This year's edition of Gophers men's basketball is one of Richard Pitino's most intriguing teams.
They were thrown together during a pandemic, without much practice and with a handful of newcomers, and have risen into the top 20.
They possess size and one of the conference's best point guards in Marcus Carr.
They have already beaten three ranked teams while playing in the country's best basketball conference, and have lost four times on the road by double digits.
Sunday, they lost to No. 5 Iowa in Iowa City, cutting a large deficit to five points in the waning minutes before the Hawkeyes pulled away for an 86-71 victory.
The Gophers split the season series with Iowa. There's nothing wrong with that, or with losing on the road to top teams.
But if this team is going to finish anywhere near the top of the conference, it's going to have to shoot better. And that will mean the Gophers getting more out of their best pure shooter, Gabe Kalscheur.
This Gophers team is not particularly athletic. To beat good teams, they require excellent ball movement, defense and three-point shooting.
On Sunday, Kalscheur hit one of his six three-point attempts. As a freshman, he made 41% of his threes. Last year, he made 34.1%. This year he is making 22.7%.
The primary benefit of making three-pointers — and sometimes the overanalysis of college basketball by TV folks ignores this simple fact — is getting three points on a possession. Usually without the risk of a turnover.
Making three-pointers also stresses the defense, creating driving lanes and improving the chance of offensive rebounds.
Sunday, the Gophers made 10 of their 34 three-point shots, and it is noteworthy that Carr made just three of his 11 attempts.
Carr is a dynamic player but has to work hard for his points. Because he is the focus of opposing defenses, he shoots contested three-pointers and pinballs through the lane, trying to finish while creating or taking contact. It's a hard way to play, especially in a long season against quality and physical competition.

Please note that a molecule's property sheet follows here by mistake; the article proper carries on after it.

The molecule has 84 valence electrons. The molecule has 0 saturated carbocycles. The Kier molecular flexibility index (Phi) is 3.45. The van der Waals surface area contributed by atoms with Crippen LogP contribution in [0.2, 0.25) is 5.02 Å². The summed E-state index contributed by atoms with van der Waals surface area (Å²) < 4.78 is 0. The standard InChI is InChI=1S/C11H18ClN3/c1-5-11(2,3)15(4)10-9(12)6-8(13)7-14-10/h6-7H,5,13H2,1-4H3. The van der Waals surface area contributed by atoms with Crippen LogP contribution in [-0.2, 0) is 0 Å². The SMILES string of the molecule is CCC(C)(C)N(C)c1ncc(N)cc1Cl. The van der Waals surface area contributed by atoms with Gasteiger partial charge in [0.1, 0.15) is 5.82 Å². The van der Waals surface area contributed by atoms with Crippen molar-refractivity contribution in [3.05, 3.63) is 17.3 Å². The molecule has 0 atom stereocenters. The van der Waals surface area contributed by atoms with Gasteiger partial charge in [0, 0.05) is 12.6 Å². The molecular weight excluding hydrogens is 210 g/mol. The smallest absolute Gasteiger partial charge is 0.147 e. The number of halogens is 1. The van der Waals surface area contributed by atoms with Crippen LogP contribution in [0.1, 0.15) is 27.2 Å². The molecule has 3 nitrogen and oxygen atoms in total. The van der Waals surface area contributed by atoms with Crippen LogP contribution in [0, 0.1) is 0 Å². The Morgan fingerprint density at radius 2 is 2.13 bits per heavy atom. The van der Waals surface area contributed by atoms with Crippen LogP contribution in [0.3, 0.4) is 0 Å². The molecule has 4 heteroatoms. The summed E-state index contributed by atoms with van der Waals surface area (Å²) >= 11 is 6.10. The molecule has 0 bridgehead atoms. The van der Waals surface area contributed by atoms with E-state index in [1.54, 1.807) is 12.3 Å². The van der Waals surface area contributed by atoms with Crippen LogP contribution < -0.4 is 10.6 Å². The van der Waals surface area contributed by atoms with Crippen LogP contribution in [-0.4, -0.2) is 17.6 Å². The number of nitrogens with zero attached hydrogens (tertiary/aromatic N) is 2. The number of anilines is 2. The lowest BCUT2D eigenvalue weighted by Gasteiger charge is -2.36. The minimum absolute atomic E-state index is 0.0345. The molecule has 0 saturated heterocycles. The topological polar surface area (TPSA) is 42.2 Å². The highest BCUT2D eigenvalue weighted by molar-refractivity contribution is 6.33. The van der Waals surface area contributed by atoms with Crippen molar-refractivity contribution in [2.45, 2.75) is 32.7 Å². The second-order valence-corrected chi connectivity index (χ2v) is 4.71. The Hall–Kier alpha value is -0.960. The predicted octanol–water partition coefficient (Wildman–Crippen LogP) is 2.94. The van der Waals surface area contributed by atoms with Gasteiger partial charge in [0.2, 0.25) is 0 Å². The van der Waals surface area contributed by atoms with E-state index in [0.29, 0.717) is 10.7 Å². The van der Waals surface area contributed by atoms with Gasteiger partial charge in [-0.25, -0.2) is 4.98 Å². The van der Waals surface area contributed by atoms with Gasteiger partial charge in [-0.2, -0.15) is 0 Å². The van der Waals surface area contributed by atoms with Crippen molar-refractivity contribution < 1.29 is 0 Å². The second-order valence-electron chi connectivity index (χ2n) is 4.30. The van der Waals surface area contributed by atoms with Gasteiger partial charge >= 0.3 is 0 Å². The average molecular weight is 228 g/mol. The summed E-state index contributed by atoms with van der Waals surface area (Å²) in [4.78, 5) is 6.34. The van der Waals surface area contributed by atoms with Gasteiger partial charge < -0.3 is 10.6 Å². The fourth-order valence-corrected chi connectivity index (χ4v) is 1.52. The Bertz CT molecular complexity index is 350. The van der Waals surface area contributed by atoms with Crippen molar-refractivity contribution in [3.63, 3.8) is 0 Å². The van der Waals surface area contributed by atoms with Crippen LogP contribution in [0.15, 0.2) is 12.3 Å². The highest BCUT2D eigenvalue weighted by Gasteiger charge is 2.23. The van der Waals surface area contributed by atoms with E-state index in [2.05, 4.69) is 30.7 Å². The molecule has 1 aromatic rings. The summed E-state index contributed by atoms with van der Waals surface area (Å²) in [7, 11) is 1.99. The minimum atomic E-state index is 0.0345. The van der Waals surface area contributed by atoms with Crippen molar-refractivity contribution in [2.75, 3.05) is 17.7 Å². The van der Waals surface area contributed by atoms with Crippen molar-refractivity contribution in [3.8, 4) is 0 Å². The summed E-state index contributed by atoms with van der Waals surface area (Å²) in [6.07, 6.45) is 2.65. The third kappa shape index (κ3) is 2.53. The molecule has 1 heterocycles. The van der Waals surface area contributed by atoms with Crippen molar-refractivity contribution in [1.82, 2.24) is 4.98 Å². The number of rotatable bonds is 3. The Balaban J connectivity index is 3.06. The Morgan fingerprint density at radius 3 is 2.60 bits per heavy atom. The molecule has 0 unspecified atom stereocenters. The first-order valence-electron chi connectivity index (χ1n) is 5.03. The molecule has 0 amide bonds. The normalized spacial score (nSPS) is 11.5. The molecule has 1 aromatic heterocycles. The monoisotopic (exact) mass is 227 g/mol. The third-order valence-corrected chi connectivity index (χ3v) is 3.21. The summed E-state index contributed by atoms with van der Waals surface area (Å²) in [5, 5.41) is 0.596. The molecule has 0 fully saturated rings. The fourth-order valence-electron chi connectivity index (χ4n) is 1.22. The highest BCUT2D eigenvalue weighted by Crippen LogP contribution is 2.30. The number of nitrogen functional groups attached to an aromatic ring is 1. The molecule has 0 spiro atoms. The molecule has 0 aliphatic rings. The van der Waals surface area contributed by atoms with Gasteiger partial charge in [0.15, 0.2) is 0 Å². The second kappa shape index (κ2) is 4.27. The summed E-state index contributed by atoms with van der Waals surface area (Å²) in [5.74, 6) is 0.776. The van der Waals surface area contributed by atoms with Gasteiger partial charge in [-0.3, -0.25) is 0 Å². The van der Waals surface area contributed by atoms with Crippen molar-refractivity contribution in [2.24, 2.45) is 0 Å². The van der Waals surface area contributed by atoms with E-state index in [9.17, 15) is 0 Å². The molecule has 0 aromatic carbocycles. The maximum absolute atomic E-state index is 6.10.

Because he has to work so hard, Carr isn't always efficient. That's where Kalscheur can help, both by scoring more points and keeping defenses honest.
"I thought we were getting good looks; we weren't hitting them," Pitino said, although he wasn't talking specifically about Kalscheur. "We did a good job adjusting and getting into the middle of the lane. It's hard to turn down open shots and they're going to dare you to make them."
The Gophers lack depth as well as dynamic athletes. They have to be efficient offensively. They have no one else who can do what Kalscheur does when he's at his best — make treys, be productive without dominating the ball, and play outstanding perimeter defense.
Watching Kalscheur struggle this season evoked memories of Blake Hoffarber's career. Hoffarber, like Kalscheur, was a gifted shooter whose primary value was delivered from the three-point line.
Hoffarber's three-point shooting percentage at Minnesota, starting with his freshman season: 42.7, .34.1, 46.7 and 38.9.
He went through slumps, but nothing like what Kalscheur is enduring this season.
There are aspects of sports that prove confounding — the champion golfer who develops the yips, the All-Star second baseman who loses the ability to throw the ball to first base, and the pure shooter who suddenly finds the rim looking like a champagne glass.
Kalscheur not only proved himself an excellent shooter as a freshman, but it was his shooting that helped the Gophers beat Louisville in the first round of the NCAA tournament, giving Pitino his only tourney victory.
Which is an indication that external pressure has nothing to do with Kalscheur's shooting slump. He looked completely comfortable against an elite program in the tournament as a freshman.
There is no solution to the problem other than hoping Kalscheur clears his mind and shoots in games the way he probably shoots every day in practice.
If he does, this Gophers season could prove to be special.
• The Star Tribune did not travel for this game. This article was written using the television broadcast and video interviews after the game.